ISLAMABAD, Pakistan (CNN) -- Baton-wielding police fought with lawyers outside courthouses in Islamabad and Lahore again Tuesday, arresting dozens more as they enforced Pakistani President Pervez Musharraf's crackdown on judicial activism.
Three days after Musharraf suspended the constitution and declared a state of emergency, Pakistan's judicial system is in lockdown, with thousands of lawyers jailed and many judges detained in their homes.
Former prime minister Benazir Bhutto arrived in Islamabad from Karachi on Tuesday for meetings with other opposition leaders about how to respond to Musharraf's declaration.
"I don't think we have time, and I don't think we should give time," she told reporters. "I think we should all come down as strongly as we can for the restoration of democracy."
In a telephone call, former Chief Justice Iftikhar Muhammed Chaudhry -- fired by Musharraf on Saturday -- urged a gathering of lawyers to go to "every corner of Pakistan and give the message that this is the time to sacrifice." Watch police club and kick lawyers »
Asked if he had a message for Musharraf, he told CNN International, "He should restore the judiciary, which was working independently in this country for the strengthening of the institution of democracy."
Musharraf's declaration noted a "visible ascendancy in the activities of extremists and incidents of terrorist attacks" and it blamed a judiciary that was "at cross purposes" with his government's efforts "to control this menace."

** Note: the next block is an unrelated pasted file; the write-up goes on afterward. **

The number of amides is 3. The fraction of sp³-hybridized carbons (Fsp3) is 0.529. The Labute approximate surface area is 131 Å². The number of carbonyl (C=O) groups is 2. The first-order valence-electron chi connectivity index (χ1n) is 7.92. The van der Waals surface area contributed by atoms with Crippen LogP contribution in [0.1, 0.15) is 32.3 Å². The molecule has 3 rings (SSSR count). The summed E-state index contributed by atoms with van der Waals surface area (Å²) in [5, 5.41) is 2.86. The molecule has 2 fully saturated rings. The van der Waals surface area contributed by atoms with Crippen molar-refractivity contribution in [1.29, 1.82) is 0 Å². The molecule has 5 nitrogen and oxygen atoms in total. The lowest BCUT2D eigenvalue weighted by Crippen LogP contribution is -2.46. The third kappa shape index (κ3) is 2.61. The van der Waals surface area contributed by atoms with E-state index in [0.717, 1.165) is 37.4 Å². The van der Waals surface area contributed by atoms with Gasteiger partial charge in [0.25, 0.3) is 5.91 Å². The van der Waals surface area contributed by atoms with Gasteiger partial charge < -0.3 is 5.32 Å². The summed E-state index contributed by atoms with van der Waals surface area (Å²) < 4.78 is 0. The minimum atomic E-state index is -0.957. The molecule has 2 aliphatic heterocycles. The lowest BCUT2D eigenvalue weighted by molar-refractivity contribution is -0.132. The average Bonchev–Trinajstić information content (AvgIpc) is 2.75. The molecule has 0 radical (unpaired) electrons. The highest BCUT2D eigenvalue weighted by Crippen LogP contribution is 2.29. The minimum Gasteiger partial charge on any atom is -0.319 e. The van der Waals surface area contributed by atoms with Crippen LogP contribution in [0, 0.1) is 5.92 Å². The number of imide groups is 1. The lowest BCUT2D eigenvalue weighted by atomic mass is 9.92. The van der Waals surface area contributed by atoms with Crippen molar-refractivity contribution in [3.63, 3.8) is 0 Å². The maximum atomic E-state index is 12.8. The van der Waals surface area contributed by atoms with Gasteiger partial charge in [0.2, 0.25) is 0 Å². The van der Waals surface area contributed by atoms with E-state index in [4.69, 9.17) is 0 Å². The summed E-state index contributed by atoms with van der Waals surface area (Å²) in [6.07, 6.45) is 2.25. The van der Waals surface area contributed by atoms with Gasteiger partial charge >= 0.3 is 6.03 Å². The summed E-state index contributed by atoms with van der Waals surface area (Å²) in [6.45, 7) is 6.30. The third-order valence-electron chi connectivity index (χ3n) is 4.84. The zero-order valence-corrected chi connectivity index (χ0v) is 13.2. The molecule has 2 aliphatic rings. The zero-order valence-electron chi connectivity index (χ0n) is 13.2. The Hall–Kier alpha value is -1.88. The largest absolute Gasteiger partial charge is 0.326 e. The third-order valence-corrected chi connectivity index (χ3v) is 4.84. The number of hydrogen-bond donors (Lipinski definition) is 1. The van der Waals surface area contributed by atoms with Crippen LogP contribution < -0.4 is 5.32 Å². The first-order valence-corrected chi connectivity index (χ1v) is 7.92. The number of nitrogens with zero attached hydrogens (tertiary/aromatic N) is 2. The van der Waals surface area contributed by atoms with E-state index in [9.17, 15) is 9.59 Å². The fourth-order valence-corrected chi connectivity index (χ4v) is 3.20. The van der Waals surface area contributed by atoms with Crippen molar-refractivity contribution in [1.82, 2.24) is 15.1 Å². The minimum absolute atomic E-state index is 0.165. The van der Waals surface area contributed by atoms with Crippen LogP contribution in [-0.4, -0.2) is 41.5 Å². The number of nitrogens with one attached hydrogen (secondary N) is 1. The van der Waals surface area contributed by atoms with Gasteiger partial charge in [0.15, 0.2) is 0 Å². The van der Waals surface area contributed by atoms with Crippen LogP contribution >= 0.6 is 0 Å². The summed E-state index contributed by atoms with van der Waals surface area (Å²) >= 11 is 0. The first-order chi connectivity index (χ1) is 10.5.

Opposition leaders, however, suggested the judicial activism Musharraf was really targeting was an expected Supreme Court ruling that would bar him from another term as Pakistan's president.
About 3,000 Pakistani lawyers, rounded up since Saturday, sit in jails across the country with no courts operating to which they can appeal for release. Pakistan has an estimated 12,000 lawyers.
Police earned cash bonuses for beating and arresting hundreds of lawyers Monday who had gathered outside of Lahore's courthouse, police sources said.
Any lawyer who attempted to enter the Lahore or Islamabad courthouse Tuesday was immediately arrested, witnesses said. Some were grabbed by police as they walked toward the court, sources said.
CNN's Zain Verjee said the lawyers were charged with terrorism offenses, and human rights workers and journalists were also arrested.
In addition, television news channels -- including CNN and the BBC -- were taken off the air, Verjee said.
Journalists were ordered not to criticize Musharraf, other senior members of government or army officials, she said. Penalties included fines and possible jail sentences of up to three years.
Security forces and barriers were visible along the road leading from the airport to the capital, with troops in place around hotels and the residences of the prime minister and the president, Verjee said.
"Don't be afraid of anything," Chaudhry told the lawyers gathered in Islamabad. "God will help us and the day will come when you'll see the constitution supreme and no dictatorship for a long time."